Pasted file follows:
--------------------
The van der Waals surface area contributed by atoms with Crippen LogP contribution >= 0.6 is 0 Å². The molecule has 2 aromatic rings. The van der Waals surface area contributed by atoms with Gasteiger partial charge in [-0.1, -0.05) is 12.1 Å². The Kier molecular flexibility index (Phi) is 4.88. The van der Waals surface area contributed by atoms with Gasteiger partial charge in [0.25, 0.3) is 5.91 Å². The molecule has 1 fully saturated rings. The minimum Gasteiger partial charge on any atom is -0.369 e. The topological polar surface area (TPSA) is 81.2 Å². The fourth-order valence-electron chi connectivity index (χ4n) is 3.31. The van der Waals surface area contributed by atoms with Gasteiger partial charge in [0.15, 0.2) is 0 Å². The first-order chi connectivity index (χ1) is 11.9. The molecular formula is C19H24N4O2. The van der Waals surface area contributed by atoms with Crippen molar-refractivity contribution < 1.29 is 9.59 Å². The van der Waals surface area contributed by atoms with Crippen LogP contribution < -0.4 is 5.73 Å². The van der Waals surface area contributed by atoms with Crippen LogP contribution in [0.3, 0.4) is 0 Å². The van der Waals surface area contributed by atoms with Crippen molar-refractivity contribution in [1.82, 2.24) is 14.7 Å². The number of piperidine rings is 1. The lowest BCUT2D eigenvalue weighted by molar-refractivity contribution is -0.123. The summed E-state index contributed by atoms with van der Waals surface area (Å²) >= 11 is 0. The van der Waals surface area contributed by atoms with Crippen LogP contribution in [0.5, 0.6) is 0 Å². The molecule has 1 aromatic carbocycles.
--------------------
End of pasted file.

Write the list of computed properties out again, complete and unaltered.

The van der Waals surface area contributed by atoms with Crippen LogP contribution >= 0.6 is 0 Å². The molecule has 2 aromatic rings. The van der Waals surface area contributed by atoms with Gasteiger partial charge in [-0.1, -0.05) is 12.1 Å². The Kier molecular flexibility index (Phi) is 4.88. The van der Waals surface area contributed by atoms with Gasteiger partial charge in [0.25, 0.3) is 5.91 Å². The molecule has 1 fully saturated rings. The minimum Gasteiger partial charge on any atom is -0.369 e. The topological polar surface area (TPSA) is 81.2 Å². The fourth-order valence-electron chi connectivity index (χ4n) is 3.31. The van der Waals surface area contributed by atoms with Gasteiger partial charge in [0.15, 0.2) is 0 Å². The first-order chi connectivity index (χ1) is 11.9. The molecular formula is C19H24N4O2. The van der Waals surface area contributed by atoms with Crippen molar-refractivity contribution < 1.29 is 9.59 Å². The van der Waals surface area contributed by atoms with Crippen LogP contribution < -0.4 is 5.73 Å². The van der Waals surface area contributed by atoms with Crippen LogP contribution in [0.3, 0.4) is 0 Å². The van der Waals surface area contributed by atoms with Crippen molar-refractivity contribution in [1.82, 2.24) is 14.7 Å². The number of piperidine rings is 1. The lowest BCUT2D eigenvalue weighted by molar-refractivity contribution is -0.123. The summed E-state index contributed by atoms with van der Waals surface area (Å²) >= 11 is 0. The van der Waals surface area contributed by atoms with Crippen LogP contribution in [0.5, 0.6) is 0 Å². The molecule has 1 aromatic carbocycles.